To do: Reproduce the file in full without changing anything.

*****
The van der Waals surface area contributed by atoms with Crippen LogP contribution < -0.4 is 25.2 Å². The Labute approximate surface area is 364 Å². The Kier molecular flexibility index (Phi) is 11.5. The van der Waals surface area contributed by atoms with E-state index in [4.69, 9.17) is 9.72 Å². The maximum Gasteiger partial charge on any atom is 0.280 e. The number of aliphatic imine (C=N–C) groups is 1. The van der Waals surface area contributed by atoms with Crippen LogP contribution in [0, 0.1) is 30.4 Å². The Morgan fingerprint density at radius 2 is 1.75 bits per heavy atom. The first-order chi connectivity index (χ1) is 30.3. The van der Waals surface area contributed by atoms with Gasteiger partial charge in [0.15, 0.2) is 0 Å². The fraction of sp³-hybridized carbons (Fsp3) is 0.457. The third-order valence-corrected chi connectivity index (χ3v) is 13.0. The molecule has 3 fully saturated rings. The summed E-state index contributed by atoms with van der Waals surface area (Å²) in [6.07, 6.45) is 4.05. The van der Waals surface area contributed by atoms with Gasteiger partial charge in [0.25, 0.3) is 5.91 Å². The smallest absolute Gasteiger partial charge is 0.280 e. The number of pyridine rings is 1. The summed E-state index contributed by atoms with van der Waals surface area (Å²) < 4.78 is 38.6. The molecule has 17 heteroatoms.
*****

The van der Waals surface area contributed by atoms with Crippen LogP contribution < -0.4 is 25.2 Å². The Labute approximate surface area is 364 Å². The Kier molecular flexibility index (Phi) is 11.5. The van der Waals surface area contributed by atoms with E-state index in [4.69, 9.17) is 9.72 Å². The maximum Gasteiger partial charge on any atom is 0.280 e. The number of aliphatic imine (C=N–C) groups is 1. The van der Waals surface area contributed by atoms with Crippen LogP contribution in [0, 0.1) is 30.4 Å². The Morgan fingerprint density at radius 2 is 1.75 bits per heavy atom. The first-order chi connectivity index (χ1) is 30.3. The van der Waals surface area contributed by atoms with Gasteiger partial charge in [0.15, 0.2) is 0 Å². The fraction of sp³-hybridized carbons (Fsp3) is 0.457. The third-order valence-corrected chi connectivity index (χ3v) is 13.0. The molecule has 3 fully saturated rings. The summed E-state index contributed by atoms with van der Waals surface area (Å²) in [6.07, 6.45) is 4.05. The van der Waals surface area contributed by atoms with Gasteiger partial charge in [0.25, 0.3) is 5.91 Å². The smallest absolute Gasteiger partial charge is 0.280 e. The number of pyridine rings is 1. The summed E-state index contributed by atoms with van der Waals surface area (Å²) < 4.78 is 38.6. The molecule has 17 heteroatoms.